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After confirming 15 in-state reports of measles in the first couple months of 2014, the California Department of Public Health (CDPH) on Friday underlined the importance of vaccination. The health department also reported 35 new influenza-related deaths.
By this time last year, there had only been two measles cases and 32 flu-related deaths reported, prompting health officials to say 2014 is “off to a very bad start.”
Measles is a contagious viral disease that spreads through the air via coughing or sneezing. Symptoms include a fever, followed by a cough, runny nose and rash, according to health officials.
“Immunization is the best defense against measles, with 99 percent of persons developing immunity after two doses,” said Dr. Ron Chapman, state health officer and director of CDPH, in a statement.
“With an outbreak in the Philippines and measles transmission ongoing in many parts of the world outside of North and South America, we can expect to see more imported cases of this vaccine-preventable disease.”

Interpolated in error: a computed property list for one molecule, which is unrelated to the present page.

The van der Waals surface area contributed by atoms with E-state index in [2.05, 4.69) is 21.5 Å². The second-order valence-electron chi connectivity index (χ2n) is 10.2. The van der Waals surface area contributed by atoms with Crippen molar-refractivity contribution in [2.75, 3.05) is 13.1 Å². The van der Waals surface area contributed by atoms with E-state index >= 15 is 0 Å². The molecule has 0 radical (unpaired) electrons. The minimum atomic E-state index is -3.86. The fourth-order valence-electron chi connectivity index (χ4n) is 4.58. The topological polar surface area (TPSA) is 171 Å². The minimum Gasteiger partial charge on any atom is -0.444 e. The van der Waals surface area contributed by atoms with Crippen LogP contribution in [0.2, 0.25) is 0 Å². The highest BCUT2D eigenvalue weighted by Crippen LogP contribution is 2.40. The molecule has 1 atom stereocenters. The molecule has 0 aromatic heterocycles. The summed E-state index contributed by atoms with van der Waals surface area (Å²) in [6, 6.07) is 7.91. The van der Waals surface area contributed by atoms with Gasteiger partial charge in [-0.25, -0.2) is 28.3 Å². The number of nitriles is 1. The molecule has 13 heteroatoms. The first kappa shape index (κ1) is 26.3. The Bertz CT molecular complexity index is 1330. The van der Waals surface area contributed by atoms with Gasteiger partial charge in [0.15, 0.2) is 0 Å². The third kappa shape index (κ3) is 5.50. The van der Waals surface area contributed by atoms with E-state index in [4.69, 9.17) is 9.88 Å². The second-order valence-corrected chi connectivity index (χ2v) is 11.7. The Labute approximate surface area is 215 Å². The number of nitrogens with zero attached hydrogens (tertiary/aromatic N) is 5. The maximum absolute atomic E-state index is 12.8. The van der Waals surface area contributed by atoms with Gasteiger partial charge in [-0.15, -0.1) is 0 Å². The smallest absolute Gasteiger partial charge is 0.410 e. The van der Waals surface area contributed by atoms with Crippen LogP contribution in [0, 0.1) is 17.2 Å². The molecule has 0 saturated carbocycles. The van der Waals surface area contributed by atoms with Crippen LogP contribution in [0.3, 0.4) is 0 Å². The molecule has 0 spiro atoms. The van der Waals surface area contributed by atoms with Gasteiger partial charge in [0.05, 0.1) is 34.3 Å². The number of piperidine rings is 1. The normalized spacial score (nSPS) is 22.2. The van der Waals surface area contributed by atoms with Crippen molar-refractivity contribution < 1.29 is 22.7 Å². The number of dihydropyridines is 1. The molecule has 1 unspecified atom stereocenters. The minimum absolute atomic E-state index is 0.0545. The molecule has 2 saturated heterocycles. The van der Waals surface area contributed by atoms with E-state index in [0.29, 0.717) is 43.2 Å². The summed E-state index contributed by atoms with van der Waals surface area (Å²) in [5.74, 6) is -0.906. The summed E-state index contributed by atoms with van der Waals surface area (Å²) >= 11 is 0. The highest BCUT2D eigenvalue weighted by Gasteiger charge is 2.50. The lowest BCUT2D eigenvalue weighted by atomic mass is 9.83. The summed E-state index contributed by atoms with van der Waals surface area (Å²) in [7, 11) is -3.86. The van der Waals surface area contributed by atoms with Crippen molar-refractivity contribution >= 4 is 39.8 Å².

Those who contracted measles ranged in age from 5 months to 44 years of age. Officials said most were not vaccinated, and seven were intentionally not vaccinated under the personal belief exemption.
Among the California cases with onset in 2014, three carriers had traveled to the Philippines, and two had traveled to India, health officials said, stressing the importance of immunization in travelers.
Four of the reported cases are in the Bay Area, specifically in Alameda, Contra Costa, and San Mateo counties.
Measles is contagious for roughly eight days, health officials said, noting four days before and after the rash’s appearance.
CDPH officials encourage children to receive their first dose of the measles-mumps-rubella (MMR) vaccine when they reach the 12- to 15-month-old stage.
A second dose is recommended when children start kindergarten, and anyone born since 1957 who has not had two doses might still be vulnerable and should seek additional immunization.
On the influenza front, levels remain widespread, according to CDPH, with outpatient and hospitalization numbers above expected numbers.
The 35 new deaths bring the total fatality tally for people less than 65 years of age to 278. Officials said there are an additional 29 possible flu-related deaths being investigated.